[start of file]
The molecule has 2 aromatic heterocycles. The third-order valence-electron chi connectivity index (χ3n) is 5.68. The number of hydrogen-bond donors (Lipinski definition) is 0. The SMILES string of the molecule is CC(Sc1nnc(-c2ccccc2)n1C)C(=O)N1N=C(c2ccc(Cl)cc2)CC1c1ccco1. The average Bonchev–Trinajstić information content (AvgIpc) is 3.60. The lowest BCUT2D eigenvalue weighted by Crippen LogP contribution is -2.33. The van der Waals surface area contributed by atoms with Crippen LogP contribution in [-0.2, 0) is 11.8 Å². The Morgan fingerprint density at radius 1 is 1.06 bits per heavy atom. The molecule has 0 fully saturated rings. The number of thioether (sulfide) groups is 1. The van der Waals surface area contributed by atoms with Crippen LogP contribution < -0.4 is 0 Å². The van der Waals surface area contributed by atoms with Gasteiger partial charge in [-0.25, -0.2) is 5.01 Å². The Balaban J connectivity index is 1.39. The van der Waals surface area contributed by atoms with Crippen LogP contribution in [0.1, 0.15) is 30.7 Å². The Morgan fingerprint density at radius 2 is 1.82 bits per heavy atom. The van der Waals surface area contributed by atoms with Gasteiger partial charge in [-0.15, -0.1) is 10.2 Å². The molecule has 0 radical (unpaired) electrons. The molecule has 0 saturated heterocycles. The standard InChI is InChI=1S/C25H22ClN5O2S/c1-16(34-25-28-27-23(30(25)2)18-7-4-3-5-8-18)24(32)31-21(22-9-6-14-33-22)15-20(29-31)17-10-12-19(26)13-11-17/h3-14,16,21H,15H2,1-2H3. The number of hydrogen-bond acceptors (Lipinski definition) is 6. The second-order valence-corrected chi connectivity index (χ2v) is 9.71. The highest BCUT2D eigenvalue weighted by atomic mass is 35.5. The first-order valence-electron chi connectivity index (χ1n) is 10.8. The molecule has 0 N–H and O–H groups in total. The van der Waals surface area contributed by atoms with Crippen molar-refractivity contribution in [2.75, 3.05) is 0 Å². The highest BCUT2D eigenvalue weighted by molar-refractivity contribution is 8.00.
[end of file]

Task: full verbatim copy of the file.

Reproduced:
The molecule has 2 aromatic heterocycles. The third-order valence-electron chi connectivity index (χ3n) is 5.68. The number of hydrogen-bond donors (Lipinski definition) is 0. The SMILES string of the molecule is CC(Sc1nnc(-c2ccccc2)n1C)C(=O)N1N=C(c2ccc(Cl)cc2)CC1c1ccco1. The average Bonchev–Trinajstić information content (AvgIpc) is 3.60. The lowest BCUT2D eigenvalue weighted by Crippen LogP contribution is -2.33. The van der Waals surface area contributed by atoms with Crippen LogP contribution in [-0.2, 0) is 11.8 Å². The Morgan fingerprint density at radius 1 is 1.06 bits per heavy atom. The molecule has 0 fully saturated rings. The number of thioether (sulfide) groups is 1. The van der Waals surface area contributed by atoms with Crippen LogP contribution < -0.4 is 0 Å². The van der Waals surface area contributed by atoms with Gasteiger partial charge in [-0.25, -0.2) is 5.01 Å². The Balaban J connectivity index is 1.39. The van der Waals surface area contributed by atoms with Crippen LogP contribution in [0.1, 0.15) is 30.7 Å². The Morgan fingerprint density at radius 2 is 1.82 bits per heavy atom. The van der Waals surface area contributed by atoms with Gasteiger partial charge in [-0.15, -0.1) is 10.2 Å². The molecule has 0 radical (unpaired) electrons. The molecule has 0 saturated heterocycles. The standard InChI is InChI=1S/C25H22ClN5O2S/c1-16(34-25-28-27-23(30(25)2)18-7-4-3-5-8-18)24(32)31-21(22-9-6-14-33-22)15-20(29-31)17-10-12-19(26)13-11-17/h3-14,16,21H,15H2,1-2H3. The number of hydrogen-bond acceptors (Lipinski definition) is 6. The second-order valence-corrected chi connectivity index (χ2v) is 9.71. The highest BCUT2D eigenvalue weighted by atomic mass is 35.5. The first-order valence-electron chi connectivity index (χ1n) is 10.8. The molecule has 0 N–H and O–H groups in total. The van der Waals surface area contributed by atoms with Crippen molar-refractivity contribution in [2.75, 3.05) is 0 Å². The highest BCUT2D eigenvalue weighted by molar-refractivity contribution is 8.00.